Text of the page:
Fentanyl Vs. Heroin: Which Is More Dangerous?

Fentanyl and heroin are both illegally manufactured synthetic opioids that pose high risk for abuse, addiction, and potentially fatal overdose. They are chemically similar but differ in potency.

Fentanyl and heroin are synthetic opioids that share many characteristics in common. Fentanyl and heroin addiction are similar in terms of signs, effects, risks, and treatment.

However, the emergence of fentanyl on the illegal drug market has caused a shift in drug use and the opioid epidemic, with an increase in opioid overdose deaths by almost 30% in 2021.

One is not necessarily more dangerous than the other, but fentanyl is much stronger than heroin and can therefore be lethal in lower doses.

Key Differences Between Fentanyl And Heroin

Fentanyl is 30 to 50 times more powerful than heroin and 100 times more potent than morphine. It is also identical to heroin in appearance, and cannot be differentiated when mixed together.

The analgesic effects are the same, but a dose of fentanyl that is a fraction of a heroin dose is equivalent in impact and delivery is more rapid and thus deadlier in unregulated dosages.

Heroin is a Schedule I illicit drug per the FDA and is illegal to manufacture, distribute, and use.

Fentanyl is a federally controlled Schedule II substance approved for specific medical purposes.

Pharmaceutical fentanyl is prescribed to treat severe pain from surgery and advanced cancer. Prescription fentanyl is usually administered in low doses as patches, lozenges, and injections.

Illicit fentanyl has many analogues, and is manufactured specifically for the purposes of magnifying the effects and thus increasing the cravings among people who are addicted.

Dangerous Effects And Risks Of Fentanyl

Because fentanyl is so much stronger, it crosses the blood-brain barrier and activates the central nervous system much faster than other opioid drugs, including heroin.

Illicitly manufactured fentanyl is sold on the same unregulated markets as heroin and in similar forms, as liquid or powder. Liquid fentanyl can be found in nasal sprays, eye drops, and candy.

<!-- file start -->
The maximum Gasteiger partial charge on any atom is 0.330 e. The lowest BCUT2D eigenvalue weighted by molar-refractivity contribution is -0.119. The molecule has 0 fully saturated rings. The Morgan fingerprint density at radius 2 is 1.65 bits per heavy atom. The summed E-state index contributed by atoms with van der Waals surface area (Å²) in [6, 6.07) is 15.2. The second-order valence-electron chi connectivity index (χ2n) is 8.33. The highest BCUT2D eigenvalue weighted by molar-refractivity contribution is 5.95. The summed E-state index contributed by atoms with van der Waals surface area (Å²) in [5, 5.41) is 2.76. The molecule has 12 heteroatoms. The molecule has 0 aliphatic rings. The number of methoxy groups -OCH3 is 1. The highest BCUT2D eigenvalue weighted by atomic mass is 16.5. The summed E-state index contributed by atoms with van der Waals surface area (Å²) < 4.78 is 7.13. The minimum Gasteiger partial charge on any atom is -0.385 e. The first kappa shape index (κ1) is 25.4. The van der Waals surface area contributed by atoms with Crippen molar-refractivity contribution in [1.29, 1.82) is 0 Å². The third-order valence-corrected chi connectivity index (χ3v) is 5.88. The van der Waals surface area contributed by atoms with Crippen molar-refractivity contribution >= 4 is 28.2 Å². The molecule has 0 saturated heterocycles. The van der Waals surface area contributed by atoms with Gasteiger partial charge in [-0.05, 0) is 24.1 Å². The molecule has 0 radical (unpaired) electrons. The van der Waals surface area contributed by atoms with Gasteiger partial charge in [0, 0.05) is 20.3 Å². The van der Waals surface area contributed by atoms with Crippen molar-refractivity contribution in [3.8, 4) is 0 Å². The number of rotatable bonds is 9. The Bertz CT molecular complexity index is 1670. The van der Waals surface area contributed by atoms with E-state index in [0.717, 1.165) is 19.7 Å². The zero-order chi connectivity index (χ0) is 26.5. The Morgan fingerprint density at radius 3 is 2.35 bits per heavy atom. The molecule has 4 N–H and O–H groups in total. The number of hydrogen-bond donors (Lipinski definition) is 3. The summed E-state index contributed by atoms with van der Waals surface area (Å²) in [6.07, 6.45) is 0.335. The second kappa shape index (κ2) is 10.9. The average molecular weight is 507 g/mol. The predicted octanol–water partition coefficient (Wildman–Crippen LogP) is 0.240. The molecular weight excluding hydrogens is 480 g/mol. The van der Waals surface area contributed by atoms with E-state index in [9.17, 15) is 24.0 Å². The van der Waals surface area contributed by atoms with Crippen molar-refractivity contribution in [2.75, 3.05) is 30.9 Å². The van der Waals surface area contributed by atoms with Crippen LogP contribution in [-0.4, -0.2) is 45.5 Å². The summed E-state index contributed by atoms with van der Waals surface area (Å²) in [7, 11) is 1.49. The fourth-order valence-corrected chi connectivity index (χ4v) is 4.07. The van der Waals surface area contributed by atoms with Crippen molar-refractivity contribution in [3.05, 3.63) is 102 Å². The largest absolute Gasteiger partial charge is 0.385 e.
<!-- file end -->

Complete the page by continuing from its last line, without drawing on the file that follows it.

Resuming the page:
The danger of fentanyl is that it looks identical to heroin. It is often mixed or “cut” with heroin and other drugs such as cocaine and methamphetamine and cannot be detected by sight, smell, or taste.

When people ingest fentanyl in lethal doses, they can die from symptoms of an accidental overdose, which are respiratory depression and prolonged lack of oxygen flow to the brain.

Narcan is the brand name of naloxone, which is a narcotic that can prevent overdose death when administered in time. With fentanyl, the window to administer naloxone is very narrow.

Dangerous Effects And Risks Of Heroin

Heroin is a semi-synthetic opioid that is used instead of pricier prescription opioids like oxycodone, for the addictive analgesic effects or pain relief, as well as sedation and euphoria.

The dangers of heroin are almost equivalent to fentanyl. The risk of overdose is high due to the fact that heroin is often laced with unknown amounts of fentanyl and other drugs to enhance the effects.

Heroin is also frequently mixed with contaminants, which gives brown powder and black tar heroin its darker color. Heroin that is diluted with cheap additives can damage internal organs.

Toxic chemicals and diluents in street heroin that are hazardous to health include:

  • ammonia
  • quinine
  • baking soda
  • sugars
  • powdered milk
  • chalk
  • brick dust